The concept of eternal life, or the overcoming of death, has long captivated humanity, challenged philosophers, and contributed to the proliferation of religions. Artists, too, have engaged with this idea, as evidenced by the rock group Queen (“Who Wants to Live Forever”), the BritPop band Oasis (“Live forever”) or Taylor Swift (”I Don’t want to Live Forever”).

Art holds a unique connection to the concept of Eternal Life, as we often believe that artists’ works ensure their own immortality, at least within the collective memory.

And while Hollywood and Bollywood producers are already imagining eternal life in the digital era (think of series such as Upload, DEVS or the 2nd season of Westworld), the digital industry is already bringing the initial projects for “Digital Eternal Life” to life.

The music scene is leading the way in this innovation. For instance, the band KISS, which has a 50-year legacy, recently concluded their final tour in New York. At their last performance, they introduced digital avatars, signaling the beginning of the next chapter in the band’s history.“The avatars of Paul Stanley, Gene Simmons, Tommy Thayer and Eric Singer are to take over the band’s shows in the future, as is already the case with Abba. This means that the legacy of the band, which celebrated its 50th birthday this year, can be continued for all eternity (…)”, … could be read at Heise Online.

“For the avatars, the movements of the four band members were scanned with motion capture suits. (…) The avatars shown represent the Kiss musicians as a kind of superhero version of themselves and are intended to make it possible, for example, for the band to give concerts on three continents at the same time in the future. They also made sure that the band lives on, because ‘it’s bigger than us,’ Paul Stanley says in a promotional video. The following video provides a glimpse into the direction this journey is taking:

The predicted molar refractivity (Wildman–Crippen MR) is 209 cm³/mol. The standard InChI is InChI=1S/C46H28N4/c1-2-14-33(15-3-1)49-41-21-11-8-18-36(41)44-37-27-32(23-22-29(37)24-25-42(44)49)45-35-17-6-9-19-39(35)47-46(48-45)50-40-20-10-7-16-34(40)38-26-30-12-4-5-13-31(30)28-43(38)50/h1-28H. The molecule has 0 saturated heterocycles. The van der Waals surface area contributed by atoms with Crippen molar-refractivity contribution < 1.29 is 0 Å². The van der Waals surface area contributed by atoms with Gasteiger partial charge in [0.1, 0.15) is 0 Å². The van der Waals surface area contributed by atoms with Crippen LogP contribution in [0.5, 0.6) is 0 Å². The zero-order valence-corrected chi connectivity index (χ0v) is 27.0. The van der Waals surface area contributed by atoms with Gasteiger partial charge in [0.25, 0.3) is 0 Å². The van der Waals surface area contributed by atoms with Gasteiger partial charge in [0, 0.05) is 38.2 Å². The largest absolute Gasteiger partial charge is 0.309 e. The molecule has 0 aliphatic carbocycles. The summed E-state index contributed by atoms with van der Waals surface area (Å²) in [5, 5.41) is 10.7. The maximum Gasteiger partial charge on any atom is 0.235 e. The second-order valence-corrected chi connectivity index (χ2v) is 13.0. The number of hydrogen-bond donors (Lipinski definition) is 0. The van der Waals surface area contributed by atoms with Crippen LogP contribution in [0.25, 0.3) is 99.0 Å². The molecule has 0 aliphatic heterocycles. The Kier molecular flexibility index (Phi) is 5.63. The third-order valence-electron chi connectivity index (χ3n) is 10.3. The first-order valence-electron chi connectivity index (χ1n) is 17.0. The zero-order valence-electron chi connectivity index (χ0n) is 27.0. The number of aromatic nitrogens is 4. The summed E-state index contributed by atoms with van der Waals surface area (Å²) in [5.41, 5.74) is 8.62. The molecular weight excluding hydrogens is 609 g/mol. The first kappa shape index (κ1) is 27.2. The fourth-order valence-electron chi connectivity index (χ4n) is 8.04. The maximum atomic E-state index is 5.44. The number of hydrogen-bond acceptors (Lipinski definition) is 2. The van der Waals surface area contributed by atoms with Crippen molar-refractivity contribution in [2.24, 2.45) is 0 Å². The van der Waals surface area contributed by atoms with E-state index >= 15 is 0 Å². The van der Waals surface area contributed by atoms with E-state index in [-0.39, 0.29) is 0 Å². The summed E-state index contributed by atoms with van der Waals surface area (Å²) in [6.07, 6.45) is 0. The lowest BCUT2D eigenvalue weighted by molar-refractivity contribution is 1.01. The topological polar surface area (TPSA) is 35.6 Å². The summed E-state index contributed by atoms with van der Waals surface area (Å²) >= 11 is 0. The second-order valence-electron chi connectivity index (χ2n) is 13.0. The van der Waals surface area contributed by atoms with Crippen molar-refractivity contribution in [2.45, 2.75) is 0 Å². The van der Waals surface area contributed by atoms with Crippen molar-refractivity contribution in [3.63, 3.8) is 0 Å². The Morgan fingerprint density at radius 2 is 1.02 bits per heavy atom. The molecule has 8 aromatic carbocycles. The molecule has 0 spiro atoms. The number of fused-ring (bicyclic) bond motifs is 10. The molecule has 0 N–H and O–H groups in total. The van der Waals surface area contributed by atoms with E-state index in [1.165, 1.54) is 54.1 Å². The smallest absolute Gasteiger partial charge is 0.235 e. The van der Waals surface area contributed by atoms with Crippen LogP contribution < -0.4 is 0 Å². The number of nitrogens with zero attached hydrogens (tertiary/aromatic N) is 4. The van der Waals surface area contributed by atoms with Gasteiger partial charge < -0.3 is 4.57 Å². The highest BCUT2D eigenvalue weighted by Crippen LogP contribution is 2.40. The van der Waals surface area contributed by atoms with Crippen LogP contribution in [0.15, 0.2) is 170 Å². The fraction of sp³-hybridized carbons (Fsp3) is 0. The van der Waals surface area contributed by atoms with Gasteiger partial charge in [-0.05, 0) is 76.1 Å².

Other bands where digital avatars play a role are ABBA (see the article Abba Voyage: Abbatare premiere in London) or K-Pop launch Mark Tuan (he has had a digital twin created for fans to talk to). The following video on YouTube takes a look behind the scenes and explains how the digital avatars of ABBA were created:

The avatar industry is not new (consider “Second Life,” “Roblox,” and others), but AI technology is injecting it with new energy. Those keeping up with AI developments are aware of its potential to mimic voices, create entire videos featuring digital characters, and generate texts in the style of specific individuals. Just last fall, Facebook promoted chatbots “in the style of” Paris Hilton or Snoop Dogg. Zuckerberg: “It’s not just going to be about answering inquiries,” Zuckerberg said. “It’s about entertainment and helping you connect with the people around you.”

Have you ever heard of so-called grief tech companies? These are companies / start-ups such as HereAfter, Project December, or AI technology enables the recreation of deceased individuals as digital copies. Bereaved relatives can chat, make phone calls, or even have video conferences with digital representations of their departed loved ones, as if they were still present. These technologies, known as “grief tech,” are designed to help people cope with the loss of a loved one. Unsurprisingly, this practice has sparked numerous critical opinions, which are discussed in the following FAZ article: Becoming immortal with artificial intelligence


The author is a manager in the software industry with international expertise: Authorized officer at one of the large consulting firms - Responsible for setting up an IT development center at the Bangalore offshore location - Director M&A at a software company in Berlin.